GCHQ also tested speech-to-text tools on Northern Irish intercepts.
The NSA has created a tool for transcribing phone calls on mass and converting them into searchable text, according to documents released by the whistleblower Edward Snowden.
Called "Google for Voice", the nine-year-old programme enabled spies to extensively search conversations using keywords, and included an algorithm for flagging particular records.
Dan Froomkin, a journalist at the Intercept, released the latest files which claimed the tool was used in war zones such as Iraq and Afghanistan, but may have employed more widely.
"Spying on international telephone calls has always been a staple of NSA surveillance, but the requirement that an actual person do the listening meant it was effectively limited to a tiny percentage of the total traffic," he wrote on the journal’s website.
"By leveraging advances in automated speech recognition, the NSA has entered the era of bulk listening."
A document released by the Intercept showed that the British spy agency GCHQ had been investigating speech-to-text tools since at least 2001, when IBM informed them that its speech recognition technology was not yet ready for use in the field.
One obstacle in the British use of the technology was that early systems were mostly tested on American accents, which prompted GCHQ to set up its own scheme to test it on British ones, including 56 hours of intercepted calls from Northern Ireland.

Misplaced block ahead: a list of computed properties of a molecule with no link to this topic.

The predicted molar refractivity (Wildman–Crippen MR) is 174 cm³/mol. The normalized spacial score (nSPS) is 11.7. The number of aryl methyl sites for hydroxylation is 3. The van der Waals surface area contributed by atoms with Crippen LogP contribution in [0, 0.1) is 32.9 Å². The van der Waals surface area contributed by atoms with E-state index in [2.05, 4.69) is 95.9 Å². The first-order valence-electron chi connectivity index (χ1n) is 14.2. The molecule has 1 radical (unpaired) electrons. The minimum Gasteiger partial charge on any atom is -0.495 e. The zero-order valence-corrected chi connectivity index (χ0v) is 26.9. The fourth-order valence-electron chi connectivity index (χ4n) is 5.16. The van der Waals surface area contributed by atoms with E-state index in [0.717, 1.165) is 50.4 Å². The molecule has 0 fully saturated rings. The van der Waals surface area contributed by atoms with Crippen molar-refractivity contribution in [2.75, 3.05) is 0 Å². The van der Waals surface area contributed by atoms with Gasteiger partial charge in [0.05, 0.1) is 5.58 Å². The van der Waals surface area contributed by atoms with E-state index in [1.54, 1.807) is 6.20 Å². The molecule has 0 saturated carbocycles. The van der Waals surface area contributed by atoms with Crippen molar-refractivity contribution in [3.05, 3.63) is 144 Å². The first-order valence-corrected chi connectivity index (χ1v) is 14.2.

However the document also claims that the automatic transcription systems used in 2009 had word error rates of 30-40%, and such programmes required significant investments in training in order to be exploited.
Because of these costs and the limits of the systems, the chair of Speech Technology Working Group within GCHQ recommended that British spying agencies collaborate to maximise their potential.
However the chair also said: "[Speech-to-text technology] has still to prove itself in large-scale applications, but the potential for major benefits in productivity in the future is clear, given sufficient investment in further developing the systems for our target speech."